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Notice of intent to prosecute - Southern


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Dear all,

 

I have recently received a letter of intention to prosecute due to an offence that took place in November.

 

I had decided to try riding the train without buying a ticket as I had realised that there where no barriers at the station near my house and the barriers where always open at my University station(Incredibly stupid I know).

 

I was caught by I believe a loss protection officer for southern rail, who took my statement and cautioned me.

 

The issue being that I panicked and lied to the loss protection officer,

claiming that I didn't have time to get a ticket at the station and was in a hurry.

 

I understand from reading other posts here that the best course of action is to send a politely worded letter, offering to pay a fine so as to avoid prosecution.

 

My question is, what is my best course of action?

To tell the truth in my letter,

or to repeat the lie I told the loss protection officer?

 

The offence listed is : failing to hand over a rail ticket for inspection.

 

Thank you in advance.

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the fact that you were or not in a rush should be well ok.

 

 

you've learn now not to chance it

so no good suffering further over that part.

 

 

write a simple brief non waffling grovelling letter

apologising for your actions and that you were in a rush as that day you have an exam or whatever that was important to get too

and you got up late.

 

 

offer to pay any reasonable administration costs and the equivalent to any fine that might be imposed by a court to keep your criminal record clean as this will ruin your future employment prospects.

 

 

dx

please don't hit Quote...just type we know what we said earlier..

DCA's view debtors as suckers, marks and mugs

NO DCA has ANY legal powers whatsoever on ANY debt no matter what it's Type

and they

are NOT and can NEVER  be BAILIFFS. even if a debt has been to court..

If everyone stopped blindly paying DCA's Tomorrow, their industry would collapse overnight... 

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normally it is a flat rate fine under the penalty fares rules so this points to a station that is not covered by that law. Shame, otherwise you just send a cheque for the £20 plus the ticket price and that is that.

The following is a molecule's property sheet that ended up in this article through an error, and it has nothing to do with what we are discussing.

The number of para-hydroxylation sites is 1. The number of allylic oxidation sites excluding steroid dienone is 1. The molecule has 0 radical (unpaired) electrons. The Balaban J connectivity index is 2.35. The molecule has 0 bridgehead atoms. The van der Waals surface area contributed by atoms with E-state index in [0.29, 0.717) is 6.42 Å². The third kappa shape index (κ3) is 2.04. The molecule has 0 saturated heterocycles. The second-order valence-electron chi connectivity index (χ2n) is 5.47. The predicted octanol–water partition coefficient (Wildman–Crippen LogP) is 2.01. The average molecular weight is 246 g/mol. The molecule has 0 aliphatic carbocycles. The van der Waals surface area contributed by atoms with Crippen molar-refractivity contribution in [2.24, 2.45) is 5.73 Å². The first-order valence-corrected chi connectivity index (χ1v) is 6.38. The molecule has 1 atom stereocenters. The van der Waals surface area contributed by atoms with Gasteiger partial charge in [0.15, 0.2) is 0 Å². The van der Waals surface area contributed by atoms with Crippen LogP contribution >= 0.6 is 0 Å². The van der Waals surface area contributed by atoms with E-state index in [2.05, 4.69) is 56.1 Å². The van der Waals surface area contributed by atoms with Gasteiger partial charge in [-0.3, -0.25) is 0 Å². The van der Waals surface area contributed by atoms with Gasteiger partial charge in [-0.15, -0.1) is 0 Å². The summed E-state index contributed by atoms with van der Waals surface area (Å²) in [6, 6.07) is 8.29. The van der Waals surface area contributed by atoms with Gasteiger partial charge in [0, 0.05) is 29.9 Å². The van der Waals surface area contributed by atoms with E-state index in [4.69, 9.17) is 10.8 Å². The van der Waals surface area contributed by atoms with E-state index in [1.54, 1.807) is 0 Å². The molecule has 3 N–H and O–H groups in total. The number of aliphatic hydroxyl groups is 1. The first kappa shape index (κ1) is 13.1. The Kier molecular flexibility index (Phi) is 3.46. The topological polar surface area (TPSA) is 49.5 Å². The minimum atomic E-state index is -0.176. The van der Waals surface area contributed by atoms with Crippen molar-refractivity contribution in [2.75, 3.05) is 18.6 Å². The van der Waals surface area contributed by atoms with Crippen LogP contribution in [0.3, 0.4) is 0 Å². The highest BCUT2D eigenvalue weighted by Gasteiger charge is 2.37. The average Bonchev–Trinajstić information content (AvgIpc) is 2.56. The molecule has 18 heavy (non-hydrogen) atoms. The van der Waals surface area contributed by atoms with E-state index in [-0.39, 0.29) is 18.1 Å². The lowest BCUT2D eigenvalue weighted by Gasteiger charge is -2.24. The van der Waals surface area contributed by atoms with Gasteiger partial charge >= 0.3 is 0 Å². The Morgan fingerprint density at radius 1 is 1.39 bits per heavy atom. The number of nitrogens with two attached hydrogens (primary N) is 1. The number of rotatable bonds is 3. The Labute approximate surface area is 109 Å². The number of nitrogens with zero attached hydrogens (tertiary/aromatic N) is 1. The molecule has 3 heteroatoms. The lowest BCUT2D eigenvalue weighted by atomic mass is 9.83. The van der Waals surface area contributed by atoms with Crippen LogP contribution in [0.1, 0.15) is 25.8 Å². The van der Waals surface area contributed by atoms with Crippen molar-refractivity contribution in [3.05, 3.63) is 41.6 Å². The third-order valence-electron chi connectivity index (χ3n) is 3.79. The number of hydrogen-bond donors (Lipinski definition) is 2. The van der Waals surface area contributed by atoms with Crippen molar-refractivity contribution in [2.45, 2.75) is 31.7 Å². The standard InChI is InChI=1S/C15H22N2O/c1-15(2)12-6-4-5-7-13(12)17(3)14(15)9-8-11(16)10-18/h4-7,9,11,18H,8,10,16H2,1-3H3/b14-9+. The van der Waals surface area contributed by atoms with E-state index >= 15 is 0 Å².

As you say, a letter offering to pay the ticket price and the penalty.

If you decide to change the story regarding the reason why you didnt have a ticket will ring alarm bells and make it less likely they will want to deal with this outside the court so stick to the same story

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normally it is a flat rate fine under the penalty fares rules so this points to a station that is not covered by that law. Shame, otherwise you just send a cheque for the £20 plus the ticket price and that is that.

 

 

This is very dangerous advice for other travellers who may be tempted to travel from stations without paying their fare within Penalty Fares areas as well as areas where Penalty Fares cannot be charged.

 

There is never an obligation of an inspector to levy a penalty charge or offer a Penalty Fare Notice where the evidence suggests that a traveller intended to avoid a fare, or intended to pay the fare only if challenged. (Appeal Court judgment, Corbyn 1978.)

 

Section 5.3 of the Regulation of Railways Act (1889) is the primary legislation in this instance, but the OP has made clear that they could also be charged with the strict liability matter of failing to comply with National Railway Byelaw 18.1 (2005).

 

A Penalty Fare Notice is a civil remedy for a genuine mistake.

 

Deliberately travelling without paying is intentional fare evasion. A Penalty Fare is not an appropriate remedy in those cases.

 

Reply to the letter truthfully, apologise for your actions and undertake not to repeat the offence.

 

Ask if the company will accept your offer to pay the fare due and the reasonable administration costs incurred by the company in dealing with your actions as an alternative to issuing a Summons for the evidence to be tested by a Magistrates Court.

 

They do not have to agree, but if you are entirely truthful and have not come to notice in similar circumstances in the past, you stand a good chance of avoiding conviction.

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